House of Commons Hansard #240 of the 36th Parliament, 1st Session. (The original version is on Parliament's site.) The word of the day was marriage.

Topics

Prime Minister
Oral Question Period

2:30 p.m.

Bloc

Gilles Duceppe Laurier—Sainte-Marie, QC

Mr. Speaker, we are not asking the Prime Minister to administer his shares, we are merely asking whether this was the case.

There are two choices for clarifying the situation, dispelling suspicion and tidying up the matter. One is to do it himself, because he did this before being sworn in, and the other is to ask the trustees to do it, and stop hiding behind the ethics counsellor.

The ethics counsellor is not controlled by the House. He is hired by the Prime Minister, is answerable to the Prime Minister and seems to be receiving his orders from the Prime Minister. It makes no sense.

Prime Minister
Oral Question Period

2:30 p.m.

Saint-Maurice
Québec

Liberal

Jean Chrétien Prime Minister

Mr. Speaker, I believe what makes no sense is the question itself.

Correctional Service Canada
Oral Question Period

June 8th, 1999 / 2:35 p.m.

Reform

Randy White Langley—Abbotsford, BC

Mr. Speaker, I have been asking the solicitor general for weeks about drugs in prisons.

He said that he knows about it and that he is studying it. What he does not say is who is doing the study, how long it will take and what the scope of the study actually is. My sources say that no such study is taking place in these prisons.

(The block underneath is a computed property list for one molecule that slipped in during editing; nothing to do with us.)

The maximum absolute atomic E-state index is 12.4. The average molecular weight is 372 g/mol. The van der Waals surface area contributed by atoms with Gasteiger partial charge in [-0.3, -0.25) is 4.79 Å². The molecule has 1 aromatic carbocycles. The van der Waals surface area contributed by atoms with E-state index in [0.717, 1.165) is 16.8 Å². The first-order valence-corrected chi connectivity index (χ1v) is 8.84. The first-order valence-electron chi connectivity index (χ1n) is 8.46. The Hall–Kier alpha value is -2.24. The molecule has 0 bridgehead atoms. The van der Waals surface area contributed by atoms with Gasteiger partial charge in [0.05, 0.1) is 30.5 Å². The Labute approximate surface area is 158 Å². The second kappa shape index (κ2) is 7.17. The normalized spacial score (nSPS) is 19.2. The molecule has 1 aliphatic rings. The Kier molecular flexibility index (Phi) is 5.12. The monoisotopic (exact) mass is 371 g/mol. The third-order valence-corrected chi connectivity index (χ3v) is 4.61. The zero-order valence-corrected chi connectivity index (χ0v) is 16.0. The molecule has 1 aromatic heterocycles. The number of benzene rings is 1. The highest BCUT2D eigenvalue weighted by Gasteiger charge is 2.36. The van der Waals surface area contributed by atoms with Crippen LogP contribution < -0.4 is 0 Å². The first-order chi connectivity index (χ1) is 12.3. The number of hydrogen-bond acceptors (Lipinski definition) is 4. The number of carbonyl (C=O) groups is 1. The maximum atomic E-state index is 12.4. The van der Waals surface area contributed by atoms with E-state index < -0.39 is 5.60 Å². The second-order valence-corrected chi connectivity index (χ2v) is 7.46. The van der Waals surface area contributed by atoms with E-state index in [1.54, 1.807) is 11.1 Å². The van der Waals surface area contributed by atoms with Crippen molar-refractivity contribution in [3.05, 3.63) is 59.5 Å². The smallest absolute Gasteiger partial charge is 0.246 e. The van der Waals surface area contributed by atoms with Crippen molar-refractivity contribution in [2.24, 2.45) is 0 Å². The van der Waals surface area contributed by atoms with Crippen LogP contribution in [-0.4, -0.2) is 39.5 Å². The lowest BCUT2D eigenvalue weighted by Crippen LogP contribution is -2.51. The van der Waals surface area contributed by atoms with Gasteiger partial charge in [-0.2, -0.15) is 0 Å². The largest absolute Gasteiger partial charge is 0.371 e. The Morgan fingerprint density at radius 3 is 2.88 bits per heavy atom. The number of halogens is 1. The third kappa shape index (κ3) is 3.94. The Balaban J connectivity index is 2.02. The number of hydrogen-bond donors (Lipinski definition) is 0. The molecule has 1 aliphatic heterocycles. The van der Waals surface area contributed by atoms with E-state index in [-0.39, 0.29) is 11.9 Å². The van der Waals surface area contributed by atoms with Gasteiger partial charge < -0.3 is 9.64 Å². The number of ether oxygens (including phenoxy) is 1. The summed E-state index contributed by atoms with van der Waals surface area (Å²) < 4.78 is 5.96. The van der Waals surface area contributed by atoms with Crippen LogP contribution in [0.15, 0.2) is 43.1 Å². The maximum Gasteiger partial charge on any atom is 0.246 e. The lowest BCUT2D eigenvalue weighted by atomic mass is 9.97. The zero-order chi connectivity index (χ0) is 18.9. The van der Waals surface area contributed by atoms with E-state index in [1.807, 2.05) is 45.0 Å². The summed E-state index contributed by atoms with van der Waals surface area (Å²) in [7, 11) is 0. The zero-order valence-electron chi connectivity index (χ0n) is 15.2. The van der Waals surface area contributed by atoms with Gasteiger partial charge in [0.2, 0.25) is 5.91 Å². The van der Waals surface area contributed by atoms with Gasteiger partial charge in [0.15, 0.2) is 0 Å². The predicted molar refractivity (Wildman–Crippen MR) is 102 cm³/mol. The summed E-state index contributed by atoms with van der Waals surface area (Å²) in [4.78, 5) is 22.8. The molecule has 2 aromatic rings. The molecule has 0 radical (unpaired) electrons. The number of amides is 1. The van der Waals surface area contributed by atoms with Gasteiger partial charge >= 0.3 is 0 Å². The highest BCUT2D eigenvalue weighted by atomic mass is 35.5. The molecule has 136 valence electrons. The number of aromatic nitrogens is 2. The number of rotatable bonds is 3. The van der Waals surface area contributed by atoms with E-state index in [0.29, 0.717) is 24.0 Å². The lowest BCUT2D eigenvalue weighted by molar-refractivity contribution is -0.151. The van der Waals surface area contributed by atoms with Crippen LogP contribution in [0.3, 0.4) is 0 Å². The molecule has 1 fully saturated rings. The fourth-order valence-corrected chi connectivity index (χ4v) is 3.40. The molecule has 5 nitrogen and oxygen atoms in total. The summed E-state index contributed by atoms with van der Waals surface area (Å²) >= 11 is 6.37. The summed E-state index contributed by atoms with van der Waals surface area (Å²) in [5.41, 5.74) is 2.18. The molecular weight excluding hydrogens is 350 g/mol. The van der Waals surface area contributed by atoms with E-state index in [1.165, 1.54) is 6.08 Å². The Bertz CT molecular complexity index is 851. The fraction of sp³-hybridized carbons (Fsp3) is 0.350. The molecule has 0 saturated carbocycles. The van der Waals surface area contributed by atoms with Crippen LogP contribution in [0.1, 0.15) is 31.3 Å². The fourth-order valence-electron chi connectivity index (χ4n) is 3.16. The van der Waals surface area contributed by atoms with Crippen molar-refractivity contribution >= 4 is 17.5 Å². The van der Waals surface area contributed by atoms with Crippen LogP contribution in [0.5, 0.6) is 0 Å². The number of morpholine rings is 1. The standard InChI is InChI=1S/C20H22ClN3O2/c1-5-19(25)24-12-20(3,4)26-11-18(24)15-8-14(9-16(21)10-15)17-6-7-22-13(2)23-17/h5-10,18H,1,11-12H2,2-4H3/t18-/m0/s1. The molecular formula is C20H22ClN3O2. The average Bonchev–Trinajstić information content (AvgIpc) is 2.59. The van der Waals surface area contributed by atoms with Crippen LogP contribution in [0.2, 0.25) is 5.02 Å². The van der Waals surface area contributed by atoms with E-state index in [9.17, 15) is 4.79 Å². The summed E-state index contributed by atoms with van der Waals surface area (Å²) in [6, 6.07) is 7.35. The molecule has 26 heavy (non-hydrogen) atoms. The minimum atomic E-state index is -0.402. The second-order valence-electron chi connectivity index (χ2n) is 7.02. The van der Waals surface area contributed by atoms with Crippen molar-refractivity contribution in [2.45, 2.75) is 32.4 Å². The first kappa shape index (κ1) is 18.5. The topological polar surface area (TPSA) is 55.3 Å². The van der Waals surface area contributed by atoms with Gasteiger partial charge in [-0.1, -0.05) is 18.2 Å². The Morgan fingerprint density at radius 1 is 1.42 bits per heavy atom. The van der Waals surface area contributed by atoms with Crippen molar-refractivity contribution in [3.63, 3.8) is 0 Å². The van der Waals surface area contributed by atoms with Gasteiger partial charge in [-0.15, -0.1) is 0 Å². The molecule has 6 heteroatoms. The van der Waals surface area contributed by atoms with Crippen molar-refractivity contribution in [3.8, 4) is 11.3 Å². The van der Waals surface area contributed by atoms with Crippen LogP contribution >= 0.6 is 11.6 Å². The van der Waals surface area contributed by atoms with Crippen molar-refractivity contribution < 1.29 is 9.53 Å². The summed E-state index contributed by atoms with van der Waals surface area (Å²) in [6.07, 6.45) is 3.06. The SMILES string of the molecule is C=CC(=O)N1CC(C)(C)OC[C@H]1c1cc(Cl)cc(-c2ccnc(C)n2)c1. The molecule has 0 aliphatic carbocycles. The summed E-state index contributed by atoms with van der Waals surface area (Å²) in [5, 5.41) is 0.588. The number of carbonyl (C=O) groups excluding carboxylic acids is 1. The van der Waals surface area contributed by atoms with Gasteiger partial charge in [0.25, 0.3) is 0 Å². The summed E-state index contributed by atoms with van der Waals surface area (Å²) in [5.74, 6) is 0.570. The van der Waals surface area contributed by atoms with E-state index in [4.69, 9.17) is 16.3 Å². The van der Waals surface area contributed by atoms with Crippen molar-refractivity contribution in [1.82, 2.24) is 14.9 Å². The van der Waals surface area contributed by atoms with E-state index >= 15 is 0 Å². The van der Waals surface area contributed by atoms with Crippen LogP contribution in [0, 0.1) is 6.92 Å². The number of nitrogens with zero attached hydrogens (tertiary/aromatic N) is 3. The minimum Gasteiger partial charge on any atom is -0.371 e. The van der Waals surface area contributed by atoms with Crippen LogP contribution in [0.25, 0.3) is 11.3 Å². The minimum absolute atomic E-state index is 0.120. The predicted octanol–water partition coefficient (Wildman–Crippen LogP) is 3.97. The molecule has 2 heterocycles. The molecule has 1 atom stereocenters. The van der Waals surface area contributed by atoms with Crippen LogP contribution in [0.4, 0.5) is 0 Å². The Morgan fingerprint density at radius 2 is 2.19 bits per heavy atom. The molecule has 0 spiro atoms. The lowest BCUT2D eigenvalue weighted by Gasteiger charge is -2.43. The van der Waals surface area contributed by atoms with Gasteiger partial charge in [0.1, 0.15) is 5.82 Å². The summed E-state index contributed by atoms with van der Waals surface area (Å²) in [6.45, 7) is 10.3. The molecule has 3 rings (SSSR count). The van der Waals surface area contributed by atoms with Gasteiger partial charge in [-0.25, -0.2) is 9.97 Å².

Since drugs are out of control in the prisons, why does the solicitor general not have a plan to do something about it?

Correctional Service Canada
Oral Question Period

2:35 p.m.

Cardigan
P.E.I.

Liberal

Lawrence MacAulay Solicitor General of Canada

Mr. Speaker, as I have said a number of times in the House, when I was appointed solicitor general I became aware of the massive drug problem.

I have asked Correctional Service Canada to review the drug program in the penal system. It has indicated to me that it will have a report on the review in about three months.

Correctional Service Canada
Oral Question Period

2:35 p.m.

Reform

Randy White Langley—Abbotsford, BC

Mr. Speaker, it is refreshing that the solicitor general will know about it in three months. I have known about it for six years.

Let me quote the solicitor general in the House last week. He said that after prisoners are on parole, there needs to be some type of program to help people who are addicted. What does he mean by after they are on parole and in some type of program? This does not sound like a plan, it sounds like a cop-out to me.

After all these years of drug abuse in our prisons, why does the solicitor general have no plan at all?

Correctional Service Canada
Oral Question Period

2:35 p.m.

Cardigan
P.E.I.

Liberal

Lawrence MacAulay Solicitor General of Canada

Mr. Speaker, I am pleased that my hon. colleague has known this for six years. I thought he found out last week.

If I did have all the answers that were needed for the alcohol addiction and drug abuse problem in the prisons, I would not have to do a review, I would just tell them how to do it. We must do a review.

Prime Minister
Oral Question Period

2:35 p.m.

Bloc

Michel Gauthier Roberval, QC

Mr. Speaker, I have the impression there is double standard in government.

While the Prime Minister is asking the Minister of Finance not to intervene in transportation matters because he has interests, he boasts about how he intervenes in matters in which he has interests.